This is an excellent book about an elementary school principal who takes the time to help a troubled child. It addresses racism, bullying and teasing, and it’s also great for bird lovers.Though the story touches upon the issues of  bullying and the harm that it does, but it  highlights another very important factor, the conditions that cause a child to become a bully in the first place. Mr. Lincoln’s Way draws the connection between what a child learns at home and what he does at school. The story encourages us to ask whether it is really the child’s fault that he is a bully.

Polacco’s illustrations add to the story as she has meticulously detailed her story with people of all ethnicities, which makes the story relatable to all. She has marvelously captured different emotions, moods and gestures through her watercolour and pencil illustrations.

Read the book to find out how Mr. Lincoln helps “Mean Gene” become his true self “Eugene Esterhause”.

 

Gopa

Artist Mentor

The Visionaries – 2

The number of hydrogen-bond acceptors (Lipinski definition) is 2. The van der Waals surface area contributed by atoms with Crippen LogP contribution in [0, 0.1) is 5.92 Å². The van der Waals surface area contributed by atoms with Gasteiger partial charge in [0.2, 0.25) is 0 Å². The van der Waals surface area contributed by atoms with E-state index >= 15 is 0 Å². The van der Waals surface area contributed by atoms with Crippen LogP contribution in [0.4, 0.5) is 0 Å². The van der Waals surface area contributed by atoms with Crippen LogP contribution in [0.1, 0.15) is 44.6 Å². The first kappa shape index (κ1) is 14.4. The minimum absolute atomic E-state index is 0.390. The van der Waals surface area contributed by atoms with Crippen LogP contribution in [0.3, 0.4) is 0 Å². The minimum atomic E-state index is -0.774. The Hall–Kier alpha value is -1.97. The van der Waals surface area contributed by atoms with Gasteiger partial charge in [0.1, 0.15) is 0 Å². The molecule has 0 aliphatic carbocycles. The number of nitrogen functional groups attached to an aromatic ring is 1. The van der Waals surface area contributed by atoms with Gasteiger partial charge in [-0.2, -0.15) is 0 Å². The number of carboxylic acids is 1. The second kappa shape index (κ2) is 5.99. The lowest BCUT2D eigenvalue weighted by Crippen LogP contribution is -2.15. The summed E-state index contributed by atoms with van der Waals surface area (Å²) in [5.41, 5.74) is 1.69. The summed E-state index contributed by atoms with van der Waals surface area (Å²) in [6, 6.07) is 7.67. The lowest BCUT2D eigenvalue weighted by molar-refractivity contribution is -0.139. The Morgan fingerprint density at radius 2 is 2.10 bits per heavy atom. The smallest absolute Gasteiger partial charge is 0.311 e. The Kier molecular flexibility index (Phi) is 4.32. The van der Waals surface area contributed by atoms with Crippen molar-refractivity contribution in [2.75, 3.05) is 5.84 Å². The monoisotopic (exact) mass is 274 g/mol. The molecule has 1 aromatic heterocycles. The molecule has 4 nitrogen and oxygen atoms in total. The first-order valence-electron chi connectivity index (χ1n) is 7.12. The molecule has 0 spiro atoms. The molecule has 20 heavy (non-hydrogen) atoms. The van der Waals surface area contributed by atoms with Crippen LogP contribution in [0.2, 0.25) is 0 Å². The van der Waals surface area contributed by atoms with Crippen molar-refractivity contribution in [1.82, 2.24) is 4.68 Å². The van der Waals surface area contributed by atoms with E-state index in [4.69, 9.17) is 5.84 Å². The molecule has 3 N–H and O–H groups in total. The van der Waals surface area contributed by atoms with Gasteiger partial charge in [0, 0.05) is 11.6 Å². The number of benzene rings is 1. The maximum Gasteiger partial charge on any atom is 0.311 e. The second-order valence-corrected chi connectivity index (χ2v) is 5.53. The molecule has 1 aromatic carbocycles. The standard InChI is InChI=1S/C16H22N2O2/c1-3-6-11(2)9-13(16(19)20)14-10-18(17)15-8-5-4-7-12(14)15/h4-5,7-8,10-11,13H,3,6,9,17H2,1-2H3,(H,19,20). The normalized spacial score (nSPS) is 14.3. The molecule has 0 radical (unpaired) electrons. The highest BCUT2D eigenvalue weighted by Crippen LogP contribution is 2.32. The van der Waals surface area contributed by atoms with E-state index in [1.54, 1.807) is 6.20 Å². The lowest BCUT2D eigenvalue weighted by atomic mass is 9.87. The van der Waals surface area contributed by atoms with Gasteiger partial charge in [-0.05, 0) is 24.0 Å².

When we look at the historiography of Indian art and architecture the contributions of European administrators, collectors, and the self-styled archaeologists are valuable. But many of us are also unaware of the fact that the early European reaction to Indian art was fraught with a distasteful response to Indian art. In his seminal book “Much Maligned Monsters” art historian Partha Mitter talks about how the European travellers who encountered the sculptures of Indian gods and goddesses for the first time mistook them as the depiction of monsters and demons. They were also poorly judged for its lack of naturalism. Indian art was regarded as inferior to its western counterpart. He marks 1910 as “the great watershed” when Indian art became the object of respectful inquiries and studies “with its rehabilitation complete with the powerful affirmation of its aesthetic and not merely archaeological significance”. According to Mitter: “If one were to search for a name to give the credit for this extraordinary transformation, it would no doubt be that of Havell. It was his dedicated work which was in a large measure responsible for generating wide interest in learned circles.” E. B. Havell’s contribution in creating a counterpoint to the hegemony of western art and pedagogy is incredible though it came to much criticism later from the Indian circles itself. Nevertheless, Havell built strong foundations for Indian art education which foregrounded Indian art practices and enabled it to stand at par with the European art. His contributions in setting up institutions, revising curriculums and most importantly reviving the traditional Indian art forms was crucial in creating a nationalist response to the prejudiced sensibilities of the Europe. In this issue of Art1st’s “The Visionaries,” we introduce you to E.B Havell and his contributions to Indian art and education.